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Apple has reportedly been going after potential content vendors with a deal: join our bundled subscriptions service and we'll take a 30 percent cut.
Whatever Apple will call its original video subscription service, one investment house believes it will get customers fast and easy.
The company is believed to have been working on getting content providers on board with its all-in-one subscription services for news and video content.
If you've bought a Galaxy S10 device in the United States and have yet to try out Spotify Premium, you can get 6 months for free.
Just because Apple makes the iPhone you use doesn't mean you should be left with push notifications bothering you to subscribe to Apple Music.
Unless Apple has a breakout hit, the company will have to rely on third-party content to make its single-stream subscription model work.
Apple is recruiting video content providers to chip in to its all-in-one subscription service, but big hitters like Netflix reportedly aren't buying in.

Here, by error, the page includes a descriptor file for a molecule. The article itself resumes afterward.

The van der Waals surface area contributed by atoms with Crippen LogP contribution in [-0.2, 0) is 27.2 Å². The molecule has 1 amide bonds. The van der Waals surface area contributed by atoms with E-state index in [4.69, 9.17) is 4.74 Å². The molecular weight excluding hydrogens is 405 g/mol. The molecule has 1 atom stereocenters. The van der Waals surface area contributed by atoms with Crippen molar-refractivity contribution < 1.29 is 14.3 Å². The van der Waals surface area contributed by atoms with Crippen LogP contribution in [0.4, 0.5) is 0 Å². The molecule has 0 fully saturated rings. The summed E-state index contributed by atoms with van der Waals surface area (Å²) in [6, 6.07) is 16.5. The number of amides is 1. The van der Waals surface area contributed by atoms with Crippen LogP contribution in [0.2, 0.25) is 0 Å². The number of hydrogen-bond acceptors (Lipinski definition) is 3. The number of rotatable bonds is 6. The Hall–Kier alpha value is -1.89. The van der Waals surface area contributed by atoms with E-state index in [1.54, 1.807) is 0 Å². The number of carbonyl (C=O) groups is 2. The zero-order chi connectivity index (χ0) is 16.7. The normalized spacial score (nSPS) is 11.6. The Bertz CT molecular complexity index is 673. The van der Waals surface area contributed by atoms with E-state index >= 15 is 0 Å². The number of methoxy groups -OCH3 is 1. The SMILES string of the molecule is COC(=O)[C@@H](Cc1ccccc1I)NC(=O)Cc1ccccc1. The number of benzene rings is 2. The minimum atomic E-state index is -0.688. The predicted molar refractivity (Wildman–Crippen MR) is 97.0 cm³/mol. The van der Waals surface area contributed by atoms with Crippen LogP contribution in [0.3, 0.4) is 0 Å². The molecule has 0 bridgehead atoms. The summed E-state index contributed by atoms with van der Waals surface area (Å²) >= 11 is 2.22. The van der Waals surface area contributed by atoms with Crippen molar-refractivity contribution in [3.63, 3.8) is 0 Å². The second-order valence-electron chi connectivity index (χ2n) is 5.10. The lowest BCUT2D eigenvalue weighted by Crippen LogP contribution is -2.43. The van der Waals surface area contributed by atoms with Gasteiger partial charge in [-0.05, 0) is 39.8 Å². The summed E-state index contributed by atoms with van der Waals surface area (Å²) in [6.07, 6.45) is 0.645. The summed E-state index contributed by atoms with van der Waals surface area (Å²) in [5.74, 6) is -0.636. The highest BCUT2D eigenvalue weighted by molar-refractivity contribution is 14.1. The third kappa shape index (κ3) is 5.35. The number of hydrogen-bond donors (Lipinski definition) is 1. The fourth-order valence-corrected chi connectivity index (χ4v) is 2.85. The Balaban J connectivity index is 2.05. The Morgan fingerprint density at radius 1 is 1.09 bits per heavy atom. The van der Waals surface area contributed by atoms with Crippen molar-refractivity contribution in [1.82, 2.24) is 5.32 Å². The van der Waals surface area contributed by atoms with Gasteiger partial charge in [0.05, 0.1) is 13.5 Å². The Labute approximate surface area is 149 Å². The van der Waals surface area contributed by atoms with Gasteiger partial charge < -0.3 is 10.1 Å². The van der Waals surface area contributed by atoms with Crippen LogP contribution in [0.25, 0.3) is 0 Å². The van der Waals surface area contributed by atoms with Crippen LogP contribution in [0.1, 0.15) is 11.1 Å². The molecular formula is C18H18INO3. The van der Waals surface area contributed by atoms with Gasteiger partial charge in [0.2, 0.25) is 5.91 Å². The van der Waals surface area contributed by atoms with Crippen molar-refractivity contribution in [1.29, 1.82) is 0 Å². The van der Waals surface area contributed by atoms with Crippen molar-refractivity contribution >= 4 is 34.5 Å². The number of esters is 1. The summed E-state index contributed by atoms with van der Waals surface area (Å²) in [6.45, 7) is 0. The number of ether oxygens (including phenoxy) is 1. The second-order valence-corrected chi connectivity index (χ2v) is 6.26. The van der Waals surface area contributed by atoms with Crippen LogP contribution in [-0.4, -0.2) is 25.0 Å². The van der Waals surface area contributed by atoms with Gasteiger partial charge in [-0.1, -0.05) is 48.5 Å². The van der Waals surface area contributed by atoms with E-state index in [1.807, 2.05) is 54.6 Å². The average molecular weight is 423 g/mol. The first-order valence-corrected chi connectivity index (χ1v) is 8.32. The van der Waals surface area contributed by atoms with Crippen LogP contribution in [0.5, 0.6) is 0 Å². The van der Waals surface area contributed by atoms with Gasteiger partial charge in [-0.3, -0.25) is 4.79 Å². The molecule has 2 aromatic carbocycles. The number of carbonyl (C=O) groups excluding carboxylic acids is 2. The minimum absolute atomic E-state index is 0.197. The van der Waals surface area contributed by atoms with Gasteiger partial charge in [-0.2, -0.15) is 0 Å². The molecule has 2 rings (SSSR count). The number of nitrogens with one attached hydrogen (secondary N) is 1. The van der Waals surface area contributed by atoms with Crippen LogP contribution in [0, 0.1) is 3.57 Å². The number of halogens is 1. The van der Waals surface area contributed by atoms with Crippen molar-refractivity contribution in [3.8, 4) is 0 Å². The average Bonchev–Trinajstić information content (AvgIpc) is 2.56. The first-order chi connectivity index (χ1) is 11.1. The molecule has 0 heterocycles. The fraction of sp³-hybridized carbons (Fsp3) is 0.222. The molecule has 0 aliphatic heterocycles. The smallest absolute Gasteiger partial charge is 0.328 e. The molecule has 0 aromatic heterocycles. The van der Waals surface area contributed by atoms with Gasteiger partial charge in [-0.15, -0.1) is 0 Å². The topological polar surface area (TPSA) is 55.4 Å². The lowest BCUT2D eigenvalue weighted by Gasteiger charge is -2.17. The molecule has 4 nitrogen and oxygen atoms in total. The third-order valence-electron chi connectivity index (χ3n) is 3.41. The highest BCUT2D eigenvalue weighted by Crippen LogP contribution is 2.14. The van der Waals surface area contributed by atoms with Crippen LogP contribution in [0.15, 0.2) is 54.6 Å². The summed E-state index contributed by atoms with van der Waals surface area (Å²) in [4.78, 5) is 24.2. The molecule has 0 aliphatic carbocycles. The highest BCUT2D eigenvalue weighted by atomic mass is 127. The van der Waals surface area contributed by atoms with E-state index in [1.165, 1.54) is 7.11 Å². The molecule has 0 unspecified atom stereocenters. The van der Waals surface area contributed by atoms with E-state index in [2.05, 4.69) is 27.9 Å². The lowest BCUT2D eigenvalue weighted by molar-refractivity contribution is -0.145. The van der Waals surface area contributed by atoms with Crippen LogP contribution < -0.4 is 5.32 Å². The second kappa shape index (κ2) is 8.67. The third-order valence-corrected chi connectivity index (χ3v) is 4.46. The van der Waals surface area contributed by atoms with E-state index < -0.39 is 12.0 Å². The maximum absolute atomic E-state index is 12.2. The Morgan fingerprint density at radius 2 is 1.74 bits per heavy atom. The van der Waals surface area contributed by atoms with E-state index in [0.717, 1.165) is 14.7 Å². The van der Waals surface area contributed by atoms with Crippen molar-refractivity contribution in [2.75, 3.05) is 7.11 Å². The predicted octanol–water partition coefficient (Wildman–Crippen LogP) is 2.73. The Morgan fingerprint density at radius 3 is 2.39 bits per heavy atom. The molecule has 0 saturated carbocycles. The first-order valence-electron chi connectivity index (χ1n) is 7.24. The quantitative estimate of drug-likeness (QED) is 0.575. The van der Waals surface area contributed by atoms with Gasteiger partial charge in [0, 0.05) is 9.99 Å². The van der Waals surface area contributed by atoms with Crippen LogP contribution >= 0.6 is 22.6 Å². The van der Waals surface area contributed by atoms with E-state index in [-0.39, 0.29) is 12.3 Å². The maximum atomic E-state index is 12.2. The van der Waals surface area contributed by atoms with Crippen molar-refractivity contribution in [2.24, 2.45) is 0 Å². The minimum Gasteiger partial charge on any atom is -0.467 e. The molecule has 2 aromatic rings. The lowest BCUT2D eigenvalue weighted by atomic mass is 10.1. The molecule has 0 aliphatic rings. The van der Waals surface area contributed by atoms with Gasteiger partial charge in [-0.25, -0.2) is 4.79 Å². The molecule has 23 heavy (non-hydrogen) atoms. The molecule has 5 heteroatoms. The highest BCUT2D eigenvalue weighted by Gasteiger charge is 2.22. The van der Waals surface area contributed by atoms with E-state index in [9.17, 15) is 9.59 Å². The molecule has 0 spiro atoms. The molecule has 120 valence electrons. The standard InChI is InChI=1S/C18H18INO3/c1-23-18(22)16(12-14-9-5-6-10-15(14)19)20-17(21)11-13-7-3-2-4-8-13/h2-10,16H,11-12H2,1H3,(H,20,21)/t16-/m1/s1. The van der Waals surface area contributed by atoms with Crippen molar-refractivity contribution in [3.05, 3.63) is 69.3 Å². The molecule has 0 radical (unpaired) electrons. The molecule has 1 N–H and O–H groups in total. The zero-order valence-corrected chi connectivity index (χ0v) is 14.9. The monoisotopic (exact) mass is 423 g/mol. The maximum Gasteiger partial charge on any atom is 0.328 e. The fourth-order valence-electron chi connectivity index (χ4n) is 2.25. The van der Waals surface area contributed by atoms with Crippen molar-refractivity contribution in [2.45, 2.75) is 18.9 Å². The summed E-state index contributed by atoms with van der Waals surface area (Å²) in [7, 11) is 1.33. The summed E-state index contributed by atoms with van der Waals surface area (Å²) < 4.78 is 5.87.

How small can Apple cut the pie for potential news-publishing partners for its upcoming single-stream subscription service?
Instead of seeing the AirPods 2, AirPower charging mat and iPad mini 5, we might see subscriptions, subscriptions and subscriptions.
A "Netflix for gaming" could help Apple make more money, but there are no clues as to what it could look like for publishers or consumers.
Apple takes a 30 percent cut from in-app purchases from developers. This has ruffled app publishers' feathers for way too long and they're acting on it.
It will depend on Apple getting its video programming into gear and how much it wants to charge customers for streaming it.
For rolling digital services, European consumers are allowed 14 days to review their new subscription and, if desired, get a refund.